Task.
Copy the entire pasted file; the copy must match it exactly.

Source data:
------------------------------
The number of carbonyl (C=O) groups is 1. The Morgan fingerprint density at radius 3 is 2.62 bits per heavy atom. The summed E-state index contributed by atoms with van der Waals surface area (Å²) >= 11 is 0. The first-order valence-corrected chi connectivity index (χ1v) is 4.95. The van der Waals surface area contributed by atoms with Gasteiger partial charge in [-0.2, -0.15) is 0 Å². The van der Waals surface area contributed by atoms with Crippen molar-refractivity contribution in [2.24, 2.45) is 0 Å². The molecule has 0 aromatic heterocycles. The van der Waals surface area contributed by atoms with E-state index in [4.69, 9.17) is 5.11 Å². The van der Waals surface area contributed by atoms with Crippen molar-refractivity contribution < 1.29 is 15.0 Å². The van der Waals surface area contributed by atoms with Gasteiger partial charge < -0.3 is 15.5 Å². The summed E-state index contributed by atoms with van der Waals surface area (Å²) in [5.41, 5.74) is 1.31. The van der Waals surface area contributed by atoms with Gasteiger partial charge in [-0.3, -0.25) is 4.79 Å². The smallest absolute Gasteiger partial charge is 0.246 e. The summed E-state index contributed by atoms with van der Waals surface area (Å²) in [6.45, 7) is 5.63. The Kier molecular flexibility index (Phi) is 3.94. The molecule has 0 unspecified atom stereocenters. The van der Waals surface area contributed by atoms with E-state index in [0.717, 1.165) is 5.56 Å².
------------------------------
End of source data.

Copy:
The number of carbonyl (C=O) groups is 1. The Morgan fingerprint density at radius 3 is 2.62 bits per heavy atom. The summed E-state index contributed by atoms with van der Waals surface area (Å²) >= 11 is 0. The first-order valence-corrected chi connectivity index (χ1v) is 4.95. The van der Waals surface area contributed by atoms with Gasteiger partial charge in [-0.2, -0.15) is 0 Å². The van der Waals surface area contributed by atoms with Crippen molar-refractivity contribution in [2.24, 2.45) is 0 Å². The molecule has 0 aromatic heterocycles. The van der Waals surface area contributed by atoms with E-state index in [4.69, 9.17) is 5.11 Å². The van der Waals surface area contributed by atoms with Crippen molar-refractivity contribution < 1.29 is 15.0 Å². The van der Waals surface area contributed by atoms with Gasteiger partial charge < -0.3 is 15.5 Å². The summed E-state index contributed by atoms with van der Waals surface area (Å²) in [5.41, 5.74) is 1.31. The van der Waals surface area contributed by atoms with Gasteiger partial charge in [-0.3, -0.25) is 4.79 Å². The smallest absolute Gasteiger partial charge is 0.246 e. The summed E-state index contributed by atoms with van der Waals surface area (Å²) in [6.45, 7) is 5.63. The Kier molecular flexibility index (Phi) is 3.94. The molecule has 0 unspecified atom stereocenters. The van der Waals surface area contributed by atoms with E-state index in [0.717, 1.165) is 5.56 Å².